In June 2016, the EU’s Trade Secrets Protection Directive was enacted to repress espionage, theft and unauthorised publication of companies' confidential business information, their “trade secrets”. But the way it defines these is so broad that it will also, in all likelihood, make public scrutiny of corporate activities more difficult in Europe. This “transposition briefing” (download) to the Directive aims at providing background information and analysis to this legislation in order to help national legislators and civil society when it reaches national parliaments for discussion and adoption.
Trade secrets can be a recipe, a secret manufacturing method, a client database: information that has a lot of value for companies and whose confidentiality can be legitimate. But some of companies’ confidential information is also relevant for the public interest: internal reports of severe malfunction or pollution, plans to relocate a large plant and dismiss the employees, tax optimisation contracts, scientific studies showing harm caused by the companies’ products but kept confidential... What if the rules created to protect the confidentiality of the first kind of information are used to protect the confidentiality of the second kind?
This is a major concern for the media and their sources, for unions, for researchers. Employees’ rights are also at stake, as this text has led to concerns regarding their freedom to go work for a competitor of their current employer.
The result of heavy corporate lobbyingi and a very heated public debate at the end of the process, the new “Directive (EU) 2016/943 on the protection of undisclosed know-how and business information (trade secrets) against their unlawful acquisition, use and disclosure” needs to be adapted into national law (transposed) to become effective. EU member states have until 9 June 2018 to do so.
Based on legal research and interviews with civil society organisations trying to defend a critical perspective during the negotiations on the Directive at the EU level, this “transposition guide” to the Directive aims at providing background information and analysis to this legislation in order to help national legislators and civil society when it reaches national parliaments for discussion and adoption. This brief introduction is followed by an individual analysis of the most important articles of the Directive. Not all aspects and elements of the Directive, as well as the interactions between this Directive and the respective applicable national legal frameworks, are covered in this guide, and the authors, despite their best efforts, are not legal specialists in these matters: it is important that additional legal counsel is requested in each EU country before the transposition debates start.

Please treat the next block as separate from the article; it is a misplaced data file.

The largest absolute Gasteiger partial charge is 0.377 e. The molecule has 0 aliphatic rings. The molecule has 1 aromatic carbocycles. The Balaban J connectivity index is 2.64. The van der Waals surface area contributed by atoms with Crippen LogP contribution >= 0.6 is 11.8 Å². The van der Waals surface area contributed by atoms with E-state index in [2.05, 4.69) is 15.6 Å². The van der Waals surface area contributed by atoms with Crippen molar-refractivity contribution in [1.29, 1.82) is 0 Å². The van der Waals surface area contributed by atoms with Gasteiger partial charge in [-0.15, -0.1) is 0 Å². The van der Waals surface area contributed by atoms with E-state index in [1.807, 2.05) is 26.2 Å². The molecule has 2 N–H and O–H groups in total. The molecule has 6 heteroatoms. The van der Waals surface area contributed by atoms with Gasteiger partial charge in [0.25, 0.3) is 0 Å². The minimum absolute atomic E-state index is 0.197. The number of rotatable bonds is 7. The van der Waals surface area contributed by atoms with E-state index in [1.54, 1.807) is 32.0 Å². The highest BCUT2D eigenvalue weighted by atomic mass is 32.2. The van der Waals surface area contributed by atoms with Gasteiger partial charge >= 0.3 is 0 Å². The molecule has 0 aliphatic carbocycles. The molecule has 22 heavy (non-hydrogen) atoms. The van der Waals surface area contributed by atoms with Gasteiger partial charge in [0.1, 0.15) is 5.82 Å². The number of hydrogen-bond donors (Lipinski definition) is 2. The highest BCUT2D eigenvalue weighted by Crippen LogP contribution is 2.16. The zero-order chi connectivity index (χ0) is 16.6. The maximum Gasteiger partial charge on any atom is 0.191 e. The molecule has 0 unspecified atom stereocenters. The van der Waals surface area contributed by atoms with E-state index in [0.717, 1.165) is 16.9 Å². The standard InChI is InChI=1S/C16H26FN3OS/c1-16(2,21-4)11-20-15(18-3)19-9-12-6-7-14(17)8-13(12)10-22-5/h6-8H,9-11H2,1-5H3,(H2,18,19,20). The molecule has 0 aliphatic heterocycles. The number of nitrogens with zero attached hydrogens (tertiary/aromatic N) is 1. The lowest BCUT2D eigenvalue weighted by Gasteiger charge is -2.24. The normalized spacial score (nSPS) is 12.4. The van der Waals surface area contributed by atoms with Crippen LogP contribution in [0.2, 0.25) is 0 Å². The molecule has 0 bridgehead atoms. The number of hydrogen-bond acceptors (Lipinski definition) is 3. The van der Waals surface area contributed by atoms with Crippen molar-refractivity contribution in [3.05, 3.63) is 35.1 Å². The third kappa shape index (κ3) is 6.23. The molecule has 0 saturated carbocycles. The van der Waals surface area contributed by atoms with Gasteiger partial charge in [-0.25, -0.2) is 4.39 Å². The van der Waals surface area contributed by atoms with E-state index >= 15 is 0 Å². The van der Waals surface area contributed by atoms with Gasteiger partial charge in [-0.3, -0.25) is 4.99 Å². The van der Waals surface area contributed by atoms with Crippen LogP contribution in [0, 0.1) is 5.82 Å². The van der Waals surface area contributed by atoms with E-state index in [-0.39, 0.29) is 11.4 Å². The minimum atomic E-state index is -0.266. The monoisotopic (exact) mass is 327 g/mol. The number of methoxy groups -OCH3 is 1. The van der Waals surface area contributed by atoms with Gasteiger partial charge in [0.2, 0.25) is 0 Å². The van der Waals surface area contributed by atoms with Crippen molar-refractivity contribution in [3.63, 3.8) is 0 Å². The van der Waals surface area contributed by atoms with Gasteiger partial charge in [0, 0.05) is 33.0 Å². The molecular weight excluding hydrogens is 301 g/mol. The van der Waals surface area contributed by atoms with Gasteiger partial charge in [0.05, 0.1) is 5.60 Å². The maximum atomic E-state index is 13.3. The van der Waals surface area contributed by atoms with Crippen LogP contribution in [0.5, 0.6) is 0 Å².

Despite the strong resistance put up by civil society during the EU negotiations, this text was adopted with insufficient safeguards for political rights. It creates excessive secrecy and information control rights for businesses, getting dangerously close to creating a property right for confidential information where secrecy would become the legal norm and freedom of access, use and publication the exception. The ‘protections’ on the confidentiality of trade secrets during legal proceedings (Article 9) also risk damaging the rights of defense during a court case if interpreted too narrowly by judges.
This makes defending the safeguards obtained in the text, for journalists, employees, unionists and whistleblowers in particular, and using existing possibilities of damage control, all the more important. The integrity and translations of Articles 1 (scope), 2 (definitions), 3 (lawful acquisitions), and 5 (exceptions) in particular must be watched with utmost care.
National legislators have substantial margins of manoeuvre. Although they are given much more liberty to worsen the text than to improve it, they have at least some real possibilities to limit the risks: adopt strong legislation against litigation abuses (Article 7), adopt a short limitation period (Article 8 - the maximum period of time after the facts during which companies can sue is six years), and limit the damages asked to employees (Article 14) who act without intent.
It is probable, unfortunately, that the main political battle at the national level will be to prevent a further worsening of the text. Member states are explicitly offered to do just this in the very first Article of the Directive. In particular, they can (but are not required to) add criminal law elements (fines and prison sentences), for which the EU had no competence, and they can be even more repressive as long as they respect the basic safeguards of the Directive. Companies that operate in several EU countries will have possibilities to sue from the country whose legislation is most favourable to their interests (which largely contradicts the initial aim of legal harmonisation by the European Commission). Finally, it must be said that several aspects of the Directive are not well defined, the exceptions and safeguards in particular, and that the protective nature of these safeguards will be tested in national and EU courts.
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